Category Archives: PROJECT


Team Robolution would like to thank all their supporters throughout our FLL season and during the FLL Global Innovation Award voting.  We were so excited to finish 9th in the top 10 most voted ideas at the end of the online voting period.  We found out on April 1 that we were in the top 20 semi-finalists, who are being considered for the top three finalists.

No matter what the outcome is, we are very grateful to have been given the opportunity to further the awareness about dehydration in the elderly and the HydroBand and also to promote STEM/FIRST.   Also, we are glad that the community, both locally and globally, took time to vote and promote our team and other teams.  We are all winners, and we wish everyone the best of luck now and in their efforts to develop their “Senior Solution.”

Please, visit to see the top 20 finalists.

Please, visit for further updates regarding the FLL Global Innovation Award.



ROBOLUTION, FLL Team 3096, The HydroBand

We appreciate everyone's support of our team!  A big thank you from Robolution

We appreciate everyone’s support of our team! A big thank you from Robolution

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The HydroBand and the FLL Global Innovation Award, Robolution, Team 3096


ROBOLUTION would like to thank all its faithful blog followers, team supporters, people we’ve met during our FLL experience, and FIRST.  So far, it has been a wonderful journey filled with hard work, good friends and lots of fun.  Now, as Robolution prepares to take the next step, we need your help.

For the last six months, Robolution has been working on the FIRST LEGO League (FLL) Challenge.   The FIRST program is based on the philosophy that kids are inherently creative, so give them a real-world problem and see how they solve it.  This year’s FLL theme is Senior Solutions, and teams were challenged to identify a problem that seniors face and develop a solution to address the problem and enable seniors to remain active, engaged and independent.

Robolution identified dehydration as a significant problem facing seniors.  Because of age-related physiological changes, many seniors are unable to remain adequately hydrated on their own.   This can lead to serious problems such as hospitalization, fainting episodes, and even death.  After learning about current hydration monitors, transdermal patch and biosensor technology, and the emerging field of flexible electronics, Robolution designed the HydroBand, a non-invasive continuous transdermal electrolyte/sodium sensing hydration monitor and fluid intake reminder wristband for the elderly.  Wearing the HydroBand will improve the lives of seniors and allow them to remain active and independent and decrease the risk of dehydration and its many serious consequences.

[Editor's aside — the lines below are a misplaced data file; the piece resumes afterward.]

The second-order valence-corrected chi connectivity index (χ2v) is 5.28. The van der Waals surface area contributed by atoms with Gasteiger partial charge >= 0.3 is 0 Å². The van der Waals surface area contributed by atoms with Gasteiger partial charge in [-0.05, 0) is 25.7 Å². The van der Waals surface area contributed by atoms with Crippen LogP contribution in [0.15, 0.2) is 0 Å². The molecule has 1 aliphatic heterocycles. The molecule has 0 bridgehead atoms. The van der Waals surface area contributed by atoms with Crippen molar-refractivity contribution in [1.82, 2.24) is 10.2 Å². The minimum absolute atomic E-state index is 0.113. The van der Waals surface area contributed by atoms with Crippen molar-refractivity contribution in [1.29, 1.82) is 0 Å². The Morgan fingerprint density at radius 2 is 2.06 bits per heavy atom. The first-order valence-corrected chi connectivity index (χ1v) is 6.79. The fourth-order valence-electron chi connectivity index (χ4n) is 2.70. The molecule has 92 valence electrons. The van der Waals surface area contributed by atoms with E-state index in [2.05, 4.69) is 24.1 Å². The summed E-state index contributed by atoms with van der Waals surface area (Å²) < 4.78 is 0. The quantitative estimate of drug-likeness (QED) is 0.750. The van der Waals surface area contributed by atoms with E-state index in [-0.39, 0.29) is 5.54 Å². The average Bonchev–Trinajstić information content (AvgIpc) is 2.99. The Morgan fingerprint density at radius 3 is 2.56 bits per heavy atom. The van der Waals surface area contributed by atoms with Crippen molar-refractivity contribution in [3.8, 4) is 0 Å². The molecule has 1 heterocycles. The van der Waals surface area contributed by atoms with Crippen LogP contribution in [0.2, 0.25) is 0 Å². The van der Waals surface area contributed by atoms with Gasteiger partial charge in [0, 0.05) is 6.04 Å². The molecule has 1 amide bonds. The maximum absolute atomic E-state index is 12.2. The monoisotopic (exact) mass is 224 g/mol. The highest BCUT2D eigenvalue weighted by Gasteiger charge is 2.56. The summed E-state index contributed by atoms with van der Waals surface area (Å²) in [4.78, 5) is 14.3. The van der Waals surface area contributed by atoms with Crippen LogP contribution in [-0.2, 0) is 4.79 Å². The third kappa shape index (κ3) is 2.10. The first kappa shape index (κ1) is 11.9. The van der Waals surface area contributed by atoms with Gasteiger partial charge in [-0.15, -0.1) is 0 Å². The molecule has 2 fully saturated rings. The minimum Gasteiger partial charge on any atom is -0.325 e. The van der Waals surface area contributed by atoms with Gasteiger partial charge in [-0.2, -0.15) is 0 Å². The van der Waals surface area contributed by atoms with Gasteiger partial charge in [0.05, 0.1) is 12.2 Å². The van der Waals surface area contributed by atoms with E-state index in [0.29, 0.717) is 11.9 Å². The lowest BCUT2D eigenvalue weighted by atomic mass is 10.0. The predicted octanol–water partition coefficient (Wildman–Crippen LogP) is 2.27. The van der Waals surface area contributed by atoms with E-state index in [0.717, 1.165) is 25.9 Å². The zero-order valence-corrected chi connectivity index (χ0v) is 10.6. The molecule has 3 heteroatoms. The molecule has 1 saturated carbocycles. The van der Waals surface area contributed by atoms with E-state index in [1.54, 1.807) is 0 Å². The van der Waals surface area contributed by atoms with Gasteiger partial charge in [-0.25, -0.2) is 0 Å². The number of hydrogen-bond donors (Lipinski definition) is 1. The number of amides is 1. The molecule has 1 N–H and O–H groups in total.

As the idea developed, Robolution realized that the HydroBand has the potential to benefit many segments of the population, including athletes, patients prone to dehydration due to medications or disease, patients who are hospitalized, travelers to arid climates or high elevations, and others in an unlimited number of situations.  By providing a means to continuously monitor hydration levels, many individuals would avoid trips to the emergency room, thereby reducing the strain on the medical communities’ resources.

To bring the HydroBand one step closer to reality, Robolution is applying for the FIRST LEGO League Global Innovation Award.  This Award is designed to encourage and assist FLL teams to further develop their innovative solutions to real-world problems.  If Robolution wins, it would receive a cash prize used to take their idea to the next level, and the opportunity to visit the United States Patent and Trademark Office in Alexandria, Virginia.  In addition to evaluating the teams’ solutions, the Global Innovation Award considers the number of on-line votes an idea receives, and this is where you come in.